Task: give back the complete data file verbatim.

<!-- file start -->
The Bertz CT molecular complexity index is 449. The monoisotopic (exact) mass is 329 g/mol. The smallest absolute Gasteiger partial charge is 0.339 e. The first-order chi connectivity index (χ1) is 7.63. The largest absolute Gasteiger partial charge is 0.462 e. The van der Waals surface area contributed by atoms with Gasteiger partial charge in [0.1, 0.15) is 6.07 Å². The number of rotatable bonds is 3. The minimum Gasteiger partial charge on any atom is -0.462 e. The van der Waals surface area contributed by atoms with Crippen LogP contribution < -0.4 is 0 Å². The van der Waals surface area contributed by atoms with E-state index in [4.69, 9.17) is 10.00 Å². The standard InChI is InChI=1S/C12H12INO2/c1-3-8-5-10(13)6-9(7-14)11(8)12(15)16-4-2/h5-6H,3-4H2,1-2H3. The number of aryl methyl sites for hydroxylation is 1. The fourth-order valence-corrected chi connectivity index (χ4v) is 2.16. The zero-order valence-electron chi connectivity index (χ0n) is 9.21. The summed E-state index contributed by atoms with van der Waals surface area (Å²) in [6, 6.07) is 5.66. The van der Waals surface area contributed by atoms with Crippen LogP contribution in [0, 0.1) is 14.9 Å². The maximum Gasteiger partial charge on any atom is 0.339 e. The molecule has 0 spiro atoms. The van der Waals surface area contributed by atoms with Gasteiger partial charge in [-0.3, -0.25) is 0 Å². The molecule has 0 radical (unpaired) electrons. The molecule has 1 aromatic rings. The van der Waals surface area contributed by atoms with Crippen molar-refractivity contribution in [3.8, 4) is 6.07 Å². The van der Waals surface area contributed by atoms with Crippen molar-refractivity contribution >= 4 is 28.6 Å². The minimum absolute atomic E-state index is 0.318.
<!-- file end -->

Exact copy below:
The Bertz CT molecular complexity index is 449. The monoisotopic (exact) mass is 329 g/mol. The smallest absolute Gasteiger partial charge is 0.339 e. The first-order chi connectivity index (χ1) is 7.63. The largest absolute Gasteiger partial charge is 0.462 e. The van der Waals surface area contributed by atoms with Gasteiger partial charge in [0.1, 0.15) is 6.07 Å². The number of rotatable bonds is 3. The minimum Gasteiger partial charge on any atom is -0.462 e. The van der Waals surface area contributed by atoms with Crippen LogP contribution < -0.4 is 0 Å². The van der Waals surface area contributed by atoms with E-state index in [4.69, 9.17) is 10.00 Å². The standard InChI is InChI=1S/C12H12INO2/c1-3-8-5-10(13)6-9(7-14)11(8)12(15)16-4-2/h5-6H,3-4H2,1-2H3. The number of aryl methyl sites for hydroxylation is 1. The fourth-order valence-corrected chi connectivity index (χ4v) is 2.16. The zero-order valence-electron chi connectivity index (χ0n) is 9.21. The summed E-state index contributed by atoms with van der Waals surface area (Å²) in [6, 6.07) is 5.66. The van der Waals surface area contributed by atoms with Crippen LogP contribution in [0, 0.1) is 14.9 Å². The maximum Gasteiger partial charge on any atom is 0.339 e. The molecule has 0 spiro atoms. The van der Waals surface area contributed by atoms with Gasteiger partial charge in [-0.3, -0.25) is 0 Å². The molecule has 0 radical (unpaired) electrons. The molecule has 1 aromatic rings. The van der Waals surface area contributed by atoms with Crippen molar-refractivity contribution in [3.8, 4) is 6.07 Å². The van der Waals surface area contributed by atoms with Crippen molar-refractivity contribution >= 4 is 28.6 Å². The minimum absolute atomic E-state index is 0.318.